Rep. Elise Stefanik got a call on her personal cellphone last year, shortly after speaking out against Gov. Andrew Cuomo’s plan to seize ventilators from upstate hospitals in the first wave of the COVID-19 pandemic.
On the line was the congresswoman’s longtime pal, top Cuomo aide Melissa DeRosa — and she was furious.
DeRosa “screamed” at and “bullied” Stefanik (R-Glens Falls) in an effort to make her to walk back her opposition to Cuomo’s executive order, which would have shifted the life-saving medical equipment to hard-hit New York City and the surrounding area, a source told The Post.
But Stefanik — whose upstate congressional district has the largest population of highly vulnerable seniors in the state — wouldn’t relent.
The two women haven’t spoken since.
FILE — In this Jan. 18, 2017 file photo, New York Gov. Andrew Cuomo, accompanied by his chief of staff Melissa DeRosa, walks to talk with members of the media after meeting with President-elect Donald Trump at Trump Tower in New York. De Rosa, Cuomo’s top aide, told top Democrats frustrated with the administration’s long-delayed release of data about nursing home deaths that the administration “froze” over worries about what information was “going to be used against us,” according to a Democratic lawmaker who attended the Wednesday, Feb. 10, 2021 meeting and a partial transcript provided by the governor’s office. (AP Photo/Andrew Harnik, File) ((AP Photo/Andrew Harnik, File))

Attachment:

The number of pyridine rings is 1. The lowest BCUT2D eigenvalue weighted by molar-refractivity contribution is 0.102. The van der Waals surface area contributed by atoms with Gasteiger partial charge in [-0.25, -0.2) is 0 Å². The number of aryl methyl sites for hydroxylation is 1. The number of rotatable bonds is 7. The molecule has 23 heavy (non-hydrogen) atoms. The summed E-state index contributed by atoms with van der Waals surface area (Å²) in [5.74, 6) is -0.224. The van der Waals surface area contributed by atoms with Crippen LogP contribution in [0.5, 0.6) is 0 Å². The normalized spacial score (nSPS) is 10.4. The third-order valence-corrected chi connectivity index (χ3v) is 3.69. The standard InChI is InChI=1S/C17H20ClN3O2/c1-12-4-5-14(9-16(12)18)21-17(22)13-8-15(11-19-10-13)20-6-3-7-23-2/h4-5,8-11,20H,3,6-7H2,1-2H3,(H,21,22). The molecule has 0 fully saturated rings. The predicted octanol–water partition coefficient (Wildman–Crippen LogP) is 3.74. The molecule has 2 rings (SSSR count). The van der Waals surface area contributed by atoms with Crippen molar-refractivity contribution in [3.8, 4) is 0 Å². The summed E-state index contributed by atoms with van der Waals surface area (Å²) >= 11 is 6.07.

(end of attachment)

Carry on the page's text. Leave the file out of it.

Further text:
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The April 2020 incident marked the end of a friendship forged more than 20 years ago, when Stefanik, 36, and DeRosa, 38, attended Albany Academy for Girls, a private school where they both served on the student council.
Despite diverging politically — Stefanik just became the No. 3 Republican in the House of Representatives, while DeRosa is a Democrat, like her boss — the relationship endured as they thrived in their respective careers, with DeRosa among the guests at Stefanik’s 2017 wedding.
As recently as 2019, DeRosa described Stefanik as a rock-steady friend who was always there for her when DeRosa was would call, “practically in tears,” for advice, writer Charlotte Alter tweeted this week.
“And she is so morally supportive and will be there to coach through whatever the issue is,” DeRosa added, according to Alter.
Also that year, DeRosa tweeted that she and Stefanik “may not agree on everything, but I will never stop being in awe of my little sister and middle school student council running-mate…Nothing but class.”
Stefanik — who was re-elected in N
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